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Wildflowers Of Detroit App Documents Natural Flora With Smartphone Technology

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A still from Wildflowers of Detroit's promotional video for Kickstarter.
A still from Wildflowers of Detroit's promotional video for Kickstarter.

Ever wonder exactly what species of grass is growing in Detroit's urban prairie? Or whether it's safe to eat the berries growing on the tree in the lot next door? Well, there's soon to be an app for that.

Wildflowers of Detroit is a community ecology project that uses smartphone technology to document and map flowers and other wild plants in the urban setting. It's the undertaking of programmer Matt Shultz and designer Gwen McKay, two former Detroiters who currently live in San Francisco.

The open source application allows users to photograph wild plant life with their phones and to share images, locations and other details with others in a public database. The project's creators say cataloguing this type of information will raise awareness of local ecosystems and give citizens access to high-tech tools for keeping track of local resources.

The Huffington Post spoke with Shultz and McKay about the project, foraging, Kickstarter and community empowerment.

Could you explain Wildflowers of Detroit?

Shultz: It's basically a way of using technology to get people involved in looking at what's around them and the natural environment that they're living in. Basically, what we're asking people to do is get out their smartphones, look around and take some pictures of flowers. Then they show up on a map and share it with the world.

What does an app have to do with urban ecology?

Shultz: One of the big things that we're looking at here is watching how the ecology of the city -- or really any place -- changes over time. It's something that a lot of time we have trouble seeing. We see just what's around us at a given moment. We don't know what was there a year ago or 10 years ago in a place like Detroit.

Where did you get the idea for the project?

Shultz: I think we got the idea living in Detroit and [from] an interest in foraging, honestly. Several years ago we got interested in wild plants that were edible, looking around the city for them. We know a few spots that are more natural -- that are away from where all the cars are -- and started to think it's probably something a lot of people don't realize is here.

Are you interested in maintaining those wild spaces?

McKay: The starting point is to see where things are at. We don't actually know if there are endangered or rare plants around, but through collecting the data through the community, we hope to find where those things are at. Actually, we hope that the things that are found will aid in resource management or aid in city planning.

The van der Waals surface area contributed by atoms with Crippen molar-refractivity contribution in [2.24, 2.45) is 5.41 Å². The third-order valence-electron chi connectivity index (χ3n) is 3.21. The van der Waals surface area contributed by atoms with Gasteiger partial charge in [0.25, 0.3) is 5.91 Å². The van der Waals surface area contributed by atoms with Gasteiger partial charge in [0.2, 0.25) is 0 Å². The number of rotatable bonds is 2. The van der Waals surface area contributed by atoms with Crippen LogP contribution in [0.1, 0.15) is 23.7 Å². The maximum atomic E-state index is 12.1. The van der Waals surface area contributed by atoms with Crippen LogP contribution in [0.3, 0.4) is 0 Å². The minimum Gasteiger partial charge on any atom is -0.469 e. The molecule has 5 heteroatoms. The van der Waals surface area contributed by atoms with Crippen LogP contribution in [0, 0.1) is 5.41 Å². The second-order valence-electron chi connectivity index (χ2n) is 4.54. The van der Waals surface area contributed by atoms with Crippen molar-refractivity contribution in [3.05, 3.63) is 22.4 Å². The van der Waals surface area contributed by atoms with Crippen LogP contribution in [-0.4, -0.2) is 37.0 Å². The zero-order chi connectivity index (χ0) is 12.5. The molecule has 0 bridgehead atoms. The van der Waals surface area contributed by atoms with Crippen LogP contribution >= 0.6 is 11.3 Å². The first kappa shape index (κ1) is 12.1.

Shultz: I think that preservation could be part of it, but the most important thing is just seeing what's there. If people are more aware of what's around them they can make their own decisions about if they want to preserve or whether they want to develop. We're just interested in telling the story of a city that's full of vacant fields filled with things that grow there, not just destroyed buildings.

Why did you decided to use Kickstarter?

McKay: It was great actually because we have been able to spend the last three months focusing exclusively on this project. When we were starting out, it was definitely tumultuous, because we had never raised funds for anything before. So we were spending every day doing promotion, talking to people. The plus side of that aspect is that we really expanded our network.

Who else is involved in the project?

Shultz: The Michigan Natural Features Inventory was one of the first organizations to have someone get in touch with us. Now that we've built the software, we're just getting to the fun part really where we can contact these people. We can start integrating that information and start working more fully with them.

The flip side of it is, there's also a lot of people on the technical end. We use github to share our software. That's an open source code sharing website. If you'd like to collaborate, it's free. It's open source. Or you can fix problems and add features and send them back.

What formats does the software cover?

McKay: Right now we have a website and an Android app and an iPhone app. We also have an email address (device@wildflowersofdetroit.org) that people can text images to if they have a non-smartphone that's capable of MMS [Multimedia Messaging Service].

Why should people check this out?

Shultz: Your city institutions -- mayor's offices and city planning boards -- they have all these technologies and they use them everyday. They plan neighborhoods. They approve zoning. That's fine, but there's really no reason that people in the community can't have these tools. Our interest is in plants, ecology, Detroit. You could take this software for anything really that you thought you needed to track the locations of. You can make your own and you could study them over time. Whatever you want, really, and then see it on a map.

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